So lets see the code here,

Code:
/*******************************************************************************
*         Project For "Sine Wave generation using two PWM with PIC"            *
*                Program Written By_ Engr. Mithun K. Das                       *
*                     MCU: PIC16F73, X-Tal: 20MHz                              *
*                           16, January, 2015                                  *
*******************************************************************************/

// LCD module connections
sbit LCD_RS at RB0_bit;
sbit LCD_EN at RB1_bit;
sbit LCD_D4 at RB2_bit;
sbit LCD_D5 at RB3_bit;
sbit LCD_D6 at RB4_bit;
sbit LCD_D7 at RB5_bit;

sbit LCD_RS_Direction at TRISB0_bit;
sbit LCD_EN_Direction at TRISB1_bit;
sbit LCD_D4_Direction at TRISB2_bit;
sbit LCD_D5_Direction at TRISB3_bit;
sbit LCD_D6_Direction at TRISB4_bit;
sbit LCD_D7_Direction at TRISB5_bit;
// End LCD module connections

unsigned int duty1=50,duty2=50;
unsigned int i=0;
unsigned char sign_table = {50,75,100,125,150,175,200,225,250,250,225,200,175,150,125,100,75,50};
short toggle=0;

void InitTimer1()
{
T1CON         = 0x01;
TMR1IF_bit         = 0;
TMR1H         = 0xF5;
TMR1L         = 0x28;
TMR1IE_bit         = 1;
INTCON         = 0xC0;
}

void Interrupt()
{
if (TMR1IF_bit)
{
TMR1IF_bit = 0;
TMR1H         = 0xF5;
TMR1L         = 0x28;
i++;
if(i==18)
{
toggle = ~ toggle;
i = 0;
if(toggle)RC2_bit = 0;
else RC1_bit = 0;
}

if(toggle)
{
RC0_bit = 0;
RC3_bit = 1;
PWM1_Set_Duty(0);
PWM2_Set_Duty(sign_table[i]);
}
else
{
RC0_bit = 1;
RC3_bit = 0;
PWM2_Set_Duty(0);
PWM1_Set_Duty(sign_table[i]);
}
}
}

void main()
{
TRISC = 0x00;//all output
PORTC = 0x00;//all clear

PWM1_Init(20000);//initialize at 20KHz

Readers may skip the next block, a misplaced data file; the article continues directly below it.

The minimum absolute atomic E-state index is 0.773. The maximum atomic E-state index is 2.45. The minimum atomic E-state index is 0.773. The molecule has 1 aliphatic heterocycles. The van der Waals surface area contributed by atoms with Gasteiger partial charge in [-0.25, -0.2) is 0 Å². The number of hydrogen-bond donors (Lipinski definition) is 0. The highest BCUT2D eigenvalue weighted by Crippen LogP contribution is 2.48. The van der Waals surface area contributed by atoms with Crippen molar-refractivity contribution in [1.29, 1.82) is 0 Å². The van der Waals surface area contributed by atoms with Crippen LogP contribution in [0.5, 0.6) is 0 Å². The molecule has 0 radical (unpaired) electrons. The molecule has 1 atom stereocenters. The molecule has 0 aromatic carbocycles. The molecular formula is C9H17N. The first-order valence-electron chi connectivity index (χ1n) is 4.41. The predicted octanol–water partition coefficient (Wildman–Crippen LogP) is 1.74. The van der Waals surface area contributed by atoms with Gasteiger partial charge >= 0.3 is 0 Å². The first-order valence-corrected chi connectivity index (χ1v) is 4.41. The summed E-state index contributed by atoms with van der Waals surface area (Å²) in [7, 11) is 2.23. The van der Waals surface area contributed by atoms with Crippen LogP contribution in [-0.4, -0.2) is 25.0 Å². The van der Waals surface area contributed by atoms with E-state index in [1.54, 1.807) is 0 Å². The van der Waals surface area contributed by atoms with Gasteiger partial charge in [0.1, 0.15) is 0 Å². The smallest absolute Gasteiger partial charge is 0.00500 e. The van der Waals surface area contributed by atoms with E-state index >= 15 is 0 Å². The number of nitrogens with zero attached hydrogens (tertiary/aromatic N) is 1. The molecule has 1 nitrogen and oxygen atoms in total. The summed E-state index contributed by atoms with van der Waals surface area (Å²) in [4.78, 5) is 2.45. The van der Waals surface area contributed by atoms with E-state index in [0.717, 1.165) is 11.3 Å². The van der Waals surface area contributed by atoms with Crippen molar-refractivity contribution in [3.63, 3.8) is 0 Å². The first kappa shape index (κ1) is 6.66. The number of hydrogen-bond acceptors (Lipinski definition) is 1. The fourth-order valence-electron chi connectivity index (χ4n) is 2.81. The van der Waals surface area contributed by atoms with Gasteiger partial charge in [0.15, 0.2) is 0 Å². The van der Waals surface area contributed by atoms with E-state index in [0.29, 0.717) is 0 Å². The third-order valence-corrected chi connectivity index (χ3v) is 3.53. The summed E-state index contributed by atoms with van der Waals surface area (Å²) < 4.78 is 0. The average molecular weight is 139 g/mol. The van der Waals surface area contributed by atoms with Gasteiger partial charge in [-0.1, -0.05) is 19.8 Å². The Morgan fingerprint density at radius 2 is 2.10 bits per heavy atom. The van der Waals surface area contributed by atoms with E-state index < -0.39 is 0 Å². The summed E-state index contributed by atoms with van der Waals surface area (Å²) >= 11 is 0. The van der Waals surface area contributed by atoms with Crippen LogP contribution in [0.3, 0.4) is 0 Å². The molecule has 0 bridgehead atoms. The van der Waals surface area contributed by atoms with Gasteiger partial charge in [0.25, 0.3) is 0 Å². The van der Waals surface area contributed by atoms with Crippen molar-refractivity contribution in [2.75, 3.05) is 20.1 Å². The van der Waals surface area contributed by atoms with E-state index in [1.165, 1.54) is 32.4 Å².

PWM1_Start();

PWM2_Init(20000);// initialize at 20Khz
PWM2_Start();

Lcd_Init();//initialize LCD
Lcd_Cmd(_LCD_CLEAR);//clear display
Lcd_Cmd(_LCD_CURSOR_OFF);//Cursor off
Delay_ms(100);
Lcd_Out(1,4," SINE WAVE ");
Lcd_Out(2,1,"Generation  Test");
Delay_ms(2000);
InitTimer1();//initialize Timer1 for 555us interrupt
while(1)
{
Lcd_Out(1,1,"   SINE WAVE    ");
Lcd_Out(2,1,"GENERATION  TEST");
Delay_ms(1000);

Lcd_Out(1,1," USING TWO PWM  ");
Lcd_Out(2,1," WITH INTERRUPT ");
Delay_ms(1000);

Lcd_Out(1,1," LCD TEST WITH  ");
Lcd_Out(2,1," TIMERS ARE ON  ");
Delay_ms(1000);
}
}

This code will generate the required signal. Also a LCD will be used to show some messages. After simulating the code with the circuit in proteus, we’ll get a result like this: Now Our required signal is ready. All we need to do is to use these signals to drive the H-Bridge. Then the H-Bridge will switch a transformer and we will get an AC signal over the output of the Transformer. Then after filtering the signal, we will get the pure sine wave. Here is the rest of the circuit…  Bingo!!! We got the sine wave…!!!

This is the very basic way to generate sine wave. Now its your duty to use the concept. You can use it to design a pure sine wave inverter for yourself or as your wish. Its all yours.

• thannara123

Author
Mithun_K_Das